The New Sociological Imagination

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Overview

C. Wright Mills' classic The Sociological Imagination has inspired generations of students to study sociology. However, the book is nearly half a century old. What would a book address, aiming to attract and inform students in the 21st century? This is the task that Steve Fuller sets himself in this major new invitation to study sociology. This book sets the agenda for imagining sociology in the 21st century and will attract students and professionals alike.
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Editorial Reviews

M. Oromaner
"Fuller is one of the most productive and critical writers in the history and philosophy of science and the social studies of science, technology, and society to use the title of his 1988 book. His current book is squarely within this tradition . . . Fuller raises significant questions concerning challenges to the concept of "humanity" posed by evolutionary psychology and the Darwinian Left on the one hand, and by developments in biotechnology and nanotechnology on the other hand."
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Product Details

  • ISBN-13: 9780761947578
  • Publisher: SAGE Publications
  • Publication date: 3/28/2006
  • Edition description: New Edition
  • Pages: 240
  • Product dimensions: 6.00 (w) x 9.00 (h) x 0.60 (d)

Meet the Author

Steve Fuller is a Professor of Sociology at Warwick University. Other titles of his include The New Sociological Imagination (SAGE, 2006), and popular The Intellectual (Icon Books, 2006).
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Table of Contents

PART ONE: DESPERATELY SEEKING SOCIOLOGY IN THE 21ST CENTURY
Tales of the Academic Undead
The Mysterious Disappearance of Society
The Social Sciences at Risk
A Brief History of the Stakes
Socialism as the Elusive Synthesis at the Heart of Social Science
The Problem of Inheritance and Socialism's Ultimate Retreat to Naturalism
Towards a Renewal of Welfare and the Rediscovery of British Sociology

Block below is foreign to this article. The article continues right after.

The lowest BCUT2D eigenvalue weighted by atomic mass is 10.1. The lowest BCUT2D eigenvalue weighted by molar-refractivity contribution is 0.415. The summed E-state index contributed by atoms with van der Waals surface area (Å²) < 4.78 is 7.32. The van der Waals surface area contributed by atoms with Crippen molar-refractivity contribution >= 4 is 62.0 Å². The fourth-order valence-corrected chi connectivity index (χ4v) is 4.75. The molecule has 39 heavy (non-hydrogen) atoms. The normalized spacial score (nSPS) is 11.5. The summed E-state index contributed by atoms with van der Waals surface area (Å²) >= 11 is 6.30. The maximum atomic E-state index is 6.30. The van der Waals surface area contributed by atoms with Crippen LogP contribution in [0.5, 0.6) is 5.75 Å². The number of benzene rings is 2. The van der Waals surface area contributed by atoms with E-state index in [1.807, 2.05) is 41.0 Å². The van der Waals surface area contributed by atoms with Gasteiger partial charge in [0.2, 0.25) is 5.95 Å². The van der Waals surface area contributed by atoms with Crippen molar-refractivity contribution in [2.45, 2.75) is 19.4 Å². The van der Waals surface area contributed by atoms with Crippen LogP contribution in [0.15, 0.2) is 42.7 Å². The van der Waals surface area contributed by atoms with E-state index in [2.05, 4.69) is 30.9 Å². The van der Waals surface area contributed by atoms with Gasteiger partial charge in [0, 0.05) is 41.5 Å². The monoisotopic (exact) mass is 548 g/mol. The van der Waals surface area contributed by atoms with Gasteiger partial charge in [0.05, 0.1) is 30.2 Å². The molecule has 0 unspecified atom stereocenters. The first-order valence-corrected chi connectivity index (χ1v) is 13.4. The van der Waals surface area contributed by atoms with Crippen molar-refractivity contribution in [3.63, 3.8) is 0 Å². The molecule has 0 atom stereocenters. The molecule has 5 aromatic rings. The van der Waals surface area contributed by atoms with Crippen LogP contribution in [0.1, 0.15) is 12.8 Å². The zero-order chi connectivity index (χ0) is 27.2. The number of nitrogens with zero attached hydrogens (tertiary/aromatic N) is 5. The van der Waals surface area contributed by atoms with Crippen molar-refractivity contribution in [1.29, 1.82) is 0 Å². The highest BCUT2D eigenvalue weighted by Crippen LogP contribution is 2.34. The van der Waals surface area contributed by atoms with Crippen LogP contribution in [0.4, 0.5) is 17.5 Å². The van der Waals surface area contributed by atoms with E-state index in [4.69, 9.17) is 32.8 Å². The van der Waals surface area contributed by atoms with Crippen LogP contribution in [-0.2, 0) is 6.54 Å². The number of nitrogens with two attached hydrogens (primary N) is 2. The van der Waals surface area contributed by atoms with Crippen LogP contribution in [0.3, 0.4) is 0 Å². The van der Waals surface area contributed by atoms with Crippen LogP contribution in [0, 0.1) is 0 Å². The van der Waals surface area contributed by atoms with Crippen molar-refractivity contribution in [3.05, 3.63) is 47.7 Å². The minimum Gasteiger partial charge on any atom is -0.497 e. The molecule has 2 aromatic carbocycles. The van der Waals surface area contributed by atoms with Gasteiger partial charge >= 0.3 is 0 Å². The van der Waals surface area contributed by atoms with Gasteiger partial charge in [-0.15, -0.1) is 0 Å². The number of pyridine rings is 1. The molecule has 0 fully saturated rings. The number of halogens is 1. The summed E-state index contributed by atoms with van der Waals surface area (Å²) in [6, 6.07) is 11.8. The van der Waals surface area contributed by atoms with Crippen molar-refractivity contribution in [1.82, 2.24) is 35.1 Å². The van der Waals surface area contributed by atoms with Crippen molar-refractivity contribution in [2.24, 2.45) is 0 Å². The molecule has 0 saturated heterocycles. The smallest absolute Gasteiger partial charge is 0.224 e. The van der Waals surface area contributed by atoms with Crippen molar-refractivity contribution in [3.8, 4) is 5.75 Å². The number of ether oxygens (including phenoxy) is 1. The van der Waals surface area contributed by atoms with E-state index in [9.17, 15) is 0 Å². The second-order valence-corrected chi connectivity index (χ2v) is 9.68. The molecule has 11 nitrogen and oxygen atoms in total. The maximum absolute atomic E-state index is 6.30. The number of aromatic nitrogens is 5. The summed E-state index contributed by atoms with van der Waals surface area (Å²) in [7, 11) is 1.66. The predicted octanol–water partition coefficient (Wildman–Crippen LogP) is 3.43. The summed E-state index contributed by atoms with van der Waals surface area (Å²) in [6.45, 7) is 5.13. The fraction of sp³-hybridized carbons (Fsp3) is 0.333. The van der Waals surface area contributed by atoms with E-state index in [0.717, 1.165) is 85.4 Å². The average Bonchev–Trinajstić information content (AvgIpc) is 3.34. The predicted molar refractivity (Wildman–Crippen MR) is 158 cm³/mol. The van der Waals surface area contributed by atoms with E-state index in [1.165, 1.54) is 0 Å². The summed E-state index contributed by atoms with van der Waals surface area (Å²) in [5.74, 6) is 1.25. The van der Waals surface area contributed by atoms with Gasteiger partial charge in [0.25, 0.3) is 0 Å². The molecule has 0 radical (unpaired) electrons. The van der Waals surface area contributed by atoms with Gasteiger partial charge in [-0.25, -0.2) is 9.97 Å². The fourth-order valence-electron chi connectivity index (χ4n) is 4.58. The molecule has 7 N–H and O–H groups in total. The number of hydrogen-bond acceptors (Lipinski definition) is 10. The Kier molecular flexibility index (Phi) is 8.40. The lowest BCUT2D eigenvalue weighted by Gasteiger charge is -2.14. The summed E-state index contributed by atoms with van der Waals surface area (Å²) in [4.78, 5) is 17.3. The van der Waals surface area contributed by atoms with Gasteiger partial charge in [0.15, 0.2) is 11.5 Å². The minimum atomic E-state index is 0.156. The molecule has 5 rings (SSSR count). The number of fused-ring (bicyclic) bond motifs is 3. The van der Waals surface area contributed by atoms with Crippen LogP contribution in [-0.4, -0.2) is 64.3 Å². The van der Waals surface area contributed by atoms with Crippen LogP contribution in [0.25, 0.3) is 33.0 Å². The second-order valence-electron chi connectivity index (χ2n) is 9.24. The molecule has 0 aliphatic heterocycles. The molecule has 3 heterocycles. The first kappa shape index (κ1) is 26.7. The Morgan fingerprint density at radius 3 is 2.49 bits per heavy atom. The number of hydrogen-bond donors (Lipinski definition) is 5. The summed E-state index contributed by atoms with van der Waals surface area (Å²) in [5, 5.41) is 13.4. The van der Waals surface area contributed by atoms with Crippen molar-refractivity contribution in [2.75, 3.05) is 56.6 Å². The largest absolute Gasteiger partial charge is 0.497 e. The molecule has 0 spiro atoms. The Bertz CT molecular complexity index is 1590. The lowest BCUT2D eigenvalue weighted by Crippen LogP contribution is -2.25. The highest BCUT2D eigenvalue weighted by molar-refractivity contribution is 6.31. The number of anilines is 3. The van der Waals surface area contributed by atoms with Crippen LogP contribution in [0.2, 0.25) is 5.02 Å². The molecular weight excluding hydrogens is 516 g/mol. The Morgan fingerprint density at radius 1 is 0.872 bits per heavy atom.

Interlude
Today's Orwellian Turn in Sociology
PART TWO: THE BIOLOGICAL CHALLENGE TO SOCIAL SCIENCE
The Hidden Biological Past of Classical Social Theory
Making the Difference between Sociology and Biology Matter Today
Beware of Darwinists Bearing Leftist Gifts
The Struggle for Marx's Successor
Who (or What) Deserves Our Sympathy?
PART THREE: HUMANITY AS THE ENDANGERED SPECIES OF OUR TIMES
The Coming World-Historic Struggle in Science and Religion
Understanding the Fundamentalist Backlash against Secularism
Karma Secularized
The Darwinian Turn in Development Policy
Might we become Nazis in Paradise?
Conclusion
Is There No Escape from Human Nature?
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  • Anonymous

    Posted October 24, 2006

    Original vision for sociology

    Fuller, a prolific author whose reach extends across the humanities and social sciences, has written his most audacious book. Going against the tendency of most of his colleagues, he actually takes seriously both the monotheistic religious roots and the current biological challenges to the integrity of the social sciences. The book is especially designed for social scientists who are worried that they are losing the turf beneath their feet, given the various efforts to disintegrate the very idea of society. These include (and Fuller discusses) neo-liberal versions of Margaret Thatcher¿s claim ¿There is no such thing as society,¿ attempts by evolutionary psychologists to reduce all of society to extensions of the biological family, and postmodernists who deconstruct and otherwise place society ¿under erasure.¿ Fuller intriguingly maps these movements as all part of a common trend against what he calls, after the Enlightenment thinkers, ¿the project of humanity.¿ Fuller, a social constructivist who made his reputation as the founder of ¿social epistemology,¿ is adamant that humanity is something not built into our genes but something constructed, just like the rest of social reality. The book reaches back into sociology¿s history before it became clearly distinguished from biology (which really happens only well into the 20th century), and takes seriously such bellwether movements as animal rights and environmentalism, both of which diminish if not reverse the project of humanity. People who were taught that ¿sociology¿ and ¿socialism¿ shared little more than some words will be surprised to see that Fuller believes that the two are intimately connected and need to be reasserted together. Heady stuff but well worth reading by anyone interested in the future of the social sciences and even society.

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